Idan Cruz

February 28 - March 30, 2019

Gallery 2

What other parts of the body could be trained to see? To read light? I believe in our eyes but other truths are revealed when we squint; a broken aperture. A way of seeing that evolved in the tropics, now seeking respite. Too much sun, a surplus of days, the expectation of toil and labor. Then a spark… and the spirit’s needle pulls north.

Reaching out to the dark to shake its hand, blindly. Grasping at shadows, pushing the film’s understanding of what it can do, what it should do. (Fact: only a handful of characters are bestowed with their own internal light.)

Everyone’s either left or gone missing. Nearing the end, an expiration, a gasping breath. Not at all fleeting but fleet-footed, like a racoon startled by the shutter and suddenly out of the frame.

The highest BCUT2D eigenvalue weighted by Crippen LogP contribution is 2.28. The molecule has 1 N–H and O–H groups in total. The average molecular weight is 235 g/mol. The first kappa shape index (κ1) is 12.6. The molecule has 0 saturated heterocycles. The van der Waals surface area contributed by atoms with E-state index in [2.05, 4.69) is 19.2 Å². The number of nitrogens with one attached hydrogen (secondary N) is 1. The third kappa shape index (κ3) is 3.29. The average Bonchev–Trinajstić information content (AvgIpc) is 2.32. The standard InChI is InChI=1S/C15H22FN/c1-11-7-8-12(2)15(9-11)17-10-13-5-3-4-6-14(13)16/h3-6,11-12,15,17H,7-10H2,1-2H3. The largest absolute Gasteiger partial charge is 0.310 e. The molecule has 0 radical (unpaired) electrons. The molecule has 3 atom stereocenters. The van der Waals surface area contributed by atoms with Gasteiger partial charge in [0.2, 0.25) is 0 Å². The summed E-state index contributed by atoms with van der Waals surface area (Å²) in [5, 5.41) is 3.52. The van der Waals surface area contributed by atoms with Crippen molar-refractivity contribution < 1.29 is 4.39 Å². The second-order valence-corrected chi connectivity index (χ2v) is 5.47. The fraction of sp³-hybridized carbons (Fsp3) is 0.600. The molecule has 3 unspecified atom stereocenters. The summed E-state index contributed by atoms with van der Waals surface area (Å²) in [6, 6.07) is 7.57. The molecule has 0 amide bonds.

Maybe fiddle with the contrast and a clue might emerge from the void? An eye, tail, a halo, talon, a trident or some feathers?  Perhaps it’s the camera’s will to sketch poorly. Like a broken magnet, a lost particle of a star seeking a mirror to finally see itself, a semblance of a map emerges. Light seeks eye, film remembers, pictures retell– however mumbling, incomplete, and lost in a haze. (It was never about clarity.)

It was also never about the finger nor the tongue, but the eyes, always the eyes. Even this is just another layer across the lens, drafted to obscure rather than illuminate. For I have nothing to teach you but I trust that your eyes, like mine, are borne of light. And just for today, allow this to be our shared language.